"boxes" created by the connection of the PVC pipes any size
you wish. Remember that the larger the box the more unstable the
The photo on the left shows the wing nut which holds
the shower curtain.
The photo to the right shows a close up of the rear
side of the top. Note the screw at the top on which the shower
The photo to the left shows the stand taken apart for
Shower Hose Extension and Quick
The standard 6 foot shower hose never seemed long enough to
use in any fashion other than hand held. I decided that it needed to be
longer, but after searching high and low (OK, I just checked Home Depot) I was
never able to find any standard hose longer than 6 feet. It seemed easy
enough. Cut the existing hose in half, insert an extension in the middle,
and there you go - a longer hose. This does seem to work well with one
drawback, it has to be removed for travel, but using the quick connect I added
it works fine. Remember, 21 feet of hose will not fit inside the little
outside shower compartment! You can make this hose any length you wish,
but remember you will probably want to be in proximity to the faucet to adjust
the water temperature.
Ok, Step 1 is to remove the stock shower hose form the
outside faucet. Don't worry, it's only hand tight! You
should now have the shower attached to a six foot white hose.
Step 2, using a cutting device (I used pruning sheers
from the garden), cut the stock six foot hose into two parts, one about
1 foot long and 1 about 5 feet long. You now have 2 hoses, with
one having the hand shower on the end of it. Using the parts you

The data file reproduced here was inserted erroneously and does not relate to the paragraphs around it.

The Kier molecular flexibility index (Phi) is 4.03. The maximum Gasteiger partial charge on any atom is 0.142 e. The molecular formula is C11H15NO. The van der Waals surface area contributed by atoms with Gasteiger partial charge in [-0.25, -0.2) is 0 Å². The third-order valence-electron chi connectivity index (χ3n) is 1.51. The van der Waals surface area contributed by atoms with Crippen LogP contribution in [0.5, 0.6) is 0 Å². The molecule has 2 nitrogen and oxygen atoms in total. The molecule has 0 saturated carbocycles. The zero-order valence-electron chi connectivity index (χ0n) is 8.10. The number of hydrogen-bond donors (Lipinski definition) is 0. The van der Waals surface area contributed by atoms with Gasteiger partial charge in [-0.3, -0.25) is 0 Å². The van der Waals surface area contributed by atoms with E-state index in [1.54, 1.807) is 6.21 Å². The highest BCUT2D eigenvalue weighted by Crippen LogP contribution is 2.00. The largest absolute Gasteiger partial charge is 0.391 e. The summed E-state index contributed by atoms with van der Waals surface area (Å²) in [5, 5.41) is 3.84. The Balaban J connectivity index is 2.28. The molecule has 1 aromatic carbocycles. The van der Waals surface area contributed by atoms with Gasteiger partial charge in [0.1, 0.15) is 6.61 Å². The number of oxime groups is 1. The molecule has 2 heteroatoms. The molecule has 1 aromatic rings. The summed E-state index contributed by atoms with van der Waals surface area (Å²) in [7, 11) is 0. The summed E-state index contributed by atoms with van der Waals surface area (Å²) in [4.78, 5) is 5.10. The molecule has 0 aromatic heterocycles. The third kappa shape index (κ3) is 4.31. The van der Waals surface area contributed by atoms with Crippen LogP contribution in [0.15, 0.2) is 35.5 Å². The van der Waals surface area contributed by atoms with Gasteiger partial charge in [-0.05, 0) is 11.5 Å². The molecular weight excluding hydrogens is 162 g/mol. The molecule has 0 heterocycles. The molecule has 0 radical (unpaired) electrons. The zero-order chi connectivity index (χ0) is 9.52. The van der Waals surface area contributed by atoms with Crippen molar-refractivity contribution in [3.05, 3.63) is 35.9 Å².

should have purchased, you will now connect the 3/8" PVC tubing to
the part which has the hand shower attached.
To the right, you will see all the parts needed for
this connection. Note that I used a copper nipple as the
connection device rather than a barbed connector because the inside
diameter of the 2 types of tubing are different.
To the left you see the first completed connection.
You will now need to connect the parts for the
"quick disconnect" into the other break in the hose. To
the right you see the parts for the "female" end of the quick
disconnect. I used an air line disconnect as it was the closest in
size to the water lines I was using.
To the left you see the parts for the male end of the
quick disconnect. You will note I used a barbed adaptor to insert
into the hose, as the threaded end of the male connector to push into
the white stock hoes.
Once all connections are made, reconnect the short
hose with the male end into the outside shower compartment. When
you need to use the shower, open the compartment and connect the two
pieces of hose together.
Here is what it looks like when disconnected for
travel. No longer do you need to try to fit that hose and shower
head into the little compartment.
Parts List for Shower Extension
1- 3" copper nipple $1.94ea
4- Stainless Steel Hose Clamps $0.44ea
1- Male end, air hose disconnect $2.97ea
1- Female end, air hose disconnect $3.95ea
1- Air hose barbed adaptor/connector $0.97ea
15 feet 3/8" reinforced PVC Tube @ $0.37 per ft.
Sorry, no parts list for the shower stand or privacy screen.
I made it out of standard 10 foot lengths of 1/4" PCV pipe, 1/4" PVC
elbows and 1/4" PVC "T" connectors. All of these are
available at Home Depot. Buy a bunch and return what you don't use (They
are great about that!). PVC and a little PVC cement (if you don't already
have a can of PVC cement, buy a small one as it goes a long way.
Revised: May 08, 2007